Unlike Fábio Rafael dos Santos Rigo, heir of the Prato Fino rice brand, which attacks the Unified Health System (SUS), the Landless Rural Workers Movement (MST), the largest producer of organic rice in Latin America, published even at the beginning of the pandemic, in March 2020, 10 reasons to defend the system.
Among the 10 reasons are the following: thanks to the SUS, Brazil is better positioned in the fight against the coronavirus; vaccination is right; access to free medications; medical care for the countryside; 1.5 billion procedures performed per year; and the largest public health system in the world.
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Rigo attacked the SUS this week with cursing at the immunization against covid-19 and underestimating the impact of the disease that has already killed nearly 600,000 Brazilians. “And stick in the ass of SUS. I want it to be sold. Who can do more, cry less. Law of the jungle. I had Covid and it didn’t tickle me. I prefer Covid than this shitty vaccine,” read the text posted on his profile on Tweeta. After the repercussion, Rigo stated that his account was hacked and, therefore, he was not responsible for the publication.
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In addition to acting in defense of the SUS, the MST is also able to sell organic rice at a fair price in view of the 37.5% inflation that affects the food, in 12 months, according to a survey carried out by Matheus Peçanha, researcher and economist at the Brazilian Institute of Economics of Fundação Getúlio Vargas (FGV IBRE).
While the MST sells 1kg of organic brown rice for R$ 7.49, it is possible to find the product without being organic, in the same quantity, but under the Fábio Rigo brand for up to R$ 10. But how is this possible?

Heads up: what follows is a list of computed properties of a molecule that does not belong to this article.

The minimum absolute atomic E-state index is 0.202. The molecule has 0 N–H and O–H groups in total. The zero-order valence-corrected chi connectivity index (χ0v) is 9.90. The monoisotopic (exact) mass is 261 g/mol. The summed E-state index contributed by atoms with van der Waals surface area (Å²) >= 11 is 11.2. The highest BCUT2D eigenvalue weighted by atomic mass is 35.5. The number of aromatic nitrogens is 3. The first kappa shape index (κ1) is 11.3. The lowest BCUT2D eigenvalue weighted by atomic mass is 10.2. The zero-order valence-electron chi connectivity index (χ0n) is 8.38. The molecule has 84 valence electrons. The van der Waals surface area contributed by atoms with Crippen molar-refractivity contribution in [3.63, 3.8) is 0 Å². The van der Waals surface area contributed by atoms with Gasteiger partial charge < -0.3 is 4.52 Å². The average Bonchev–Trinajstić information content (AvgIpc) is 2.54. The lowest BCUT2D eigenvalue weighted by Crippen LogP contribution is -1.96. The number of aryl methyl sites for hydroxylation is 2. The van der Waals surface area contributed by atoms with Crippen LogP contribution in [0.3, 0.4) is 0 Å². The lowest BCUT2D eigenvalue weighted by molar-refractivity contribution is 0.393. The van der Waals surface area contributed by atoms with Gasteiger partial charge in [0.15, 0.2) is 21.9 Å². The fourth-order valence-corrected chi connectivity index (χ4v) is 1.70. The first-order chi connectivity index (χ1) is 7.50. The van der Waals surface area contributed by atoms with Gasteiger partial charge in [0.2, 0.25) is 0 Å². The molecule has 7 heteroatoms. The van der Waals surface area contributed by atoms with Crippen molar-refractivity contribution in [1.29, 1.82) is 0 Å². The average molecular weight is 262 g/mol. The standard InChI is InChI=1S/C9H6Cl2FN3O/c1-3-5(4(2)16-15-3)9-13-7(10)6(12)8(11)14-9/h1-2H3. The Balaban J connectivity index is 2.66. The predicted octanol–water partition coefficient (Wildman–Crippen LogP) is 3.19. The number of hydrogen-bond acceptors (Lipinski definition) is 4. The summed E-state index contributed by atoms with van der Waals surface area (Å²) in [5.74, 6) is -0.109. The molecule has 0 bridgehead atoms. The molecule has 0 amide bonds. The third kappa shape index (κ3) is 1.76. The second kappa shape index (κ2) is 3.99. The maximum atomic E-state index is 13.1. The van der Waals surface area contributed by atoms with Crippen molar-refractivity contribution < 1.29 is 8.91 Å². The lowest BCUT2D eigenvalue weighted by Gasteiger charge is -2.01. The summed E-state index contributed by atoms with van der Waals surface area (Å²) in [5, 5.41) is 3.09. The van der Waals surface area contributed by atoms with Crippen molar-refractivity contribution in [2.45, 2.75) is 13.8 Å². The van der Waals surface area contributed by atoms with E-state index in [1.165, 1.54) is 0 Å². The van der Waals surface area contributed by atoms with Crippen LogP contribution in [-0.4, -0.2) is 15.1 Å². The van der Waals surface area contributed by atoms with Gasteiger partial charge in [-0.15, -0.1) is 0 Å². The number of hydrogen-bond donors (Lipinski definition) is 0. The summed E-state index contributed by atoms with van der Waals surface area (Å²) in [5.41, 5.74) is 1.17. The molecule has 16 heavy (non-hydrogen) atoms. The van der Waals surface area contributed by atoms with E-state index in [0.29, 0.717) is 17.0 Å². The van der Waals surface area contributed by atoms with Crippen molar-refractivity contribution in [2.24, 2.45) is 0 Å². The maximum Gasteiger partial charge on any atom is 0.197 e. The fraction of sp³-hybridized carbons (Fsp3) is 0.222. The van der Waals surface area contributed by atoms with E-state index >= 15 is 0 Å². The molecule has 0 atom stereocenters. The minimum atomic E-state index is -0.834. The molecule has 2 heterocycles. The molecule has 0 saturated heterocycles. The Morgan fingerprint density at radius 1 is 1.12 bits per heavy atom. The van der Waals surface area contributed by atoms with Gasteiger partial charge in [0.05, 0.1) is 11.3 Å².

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One of the factors that explain the high price in the market is the high dollar, around R$5.30. This makes Brazilian agribusiness producers choose to sell rice abroad, in dollars and, therefore, receiving more for it. This logic, however, does not happen in the MST’s family and agroecological productions.
Nelson Krupinski is an organic rice producer in the Jânio Guedes settlement, in São Jerônimo, Rio Grande do Sul. He explains that one of the big industries’ prerogatives is to store food and not sell it, forcing prices to rise.
Small producers, however, do not even have the resources for this, and that is not even the objective. Farmers seek to distribute the benefits of rice cultivation throughout the production chain.
“This debate about healthy eating is a humanitarian debate. When you talk about whether a fair price is a price that is good for everyone. The market does not need to speculate or exploit the farmer and cooperative. When we talk about fair price, we want to distribute it to everyone, we want affordable and quality food to reach everyone”, explains Krupinski.
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Likewise, Emerson Giacomelli, from the Capela Settlement, in Nova Santa Rita, Rio Grande do Sul, says that what allows for a fair price is the “maintenance of criteria”, which has been maintained during the high price of rice.
“What is our understanding of fair pricing? The fair price is when we look at the entire production chain and everyone manages to have economic viability in their activity. I’m talking about the production process, receiving, drying, storing, processing, delivering, reaching the consumer at an affordable price. The entire chain becomes viable”, says Giacomelli.
Emerson and Nelson are partners in the Cooperative of Settled Workers of the Porto Alegre Region (Cootap), which currently brings together 364 families that produce organic rice, from 14 settlements, in 11 municipalities in Rio Grande do Sul. Today, the state has the largest contingent of landless food producers in Latin America.
Edition: Vivian Virissimo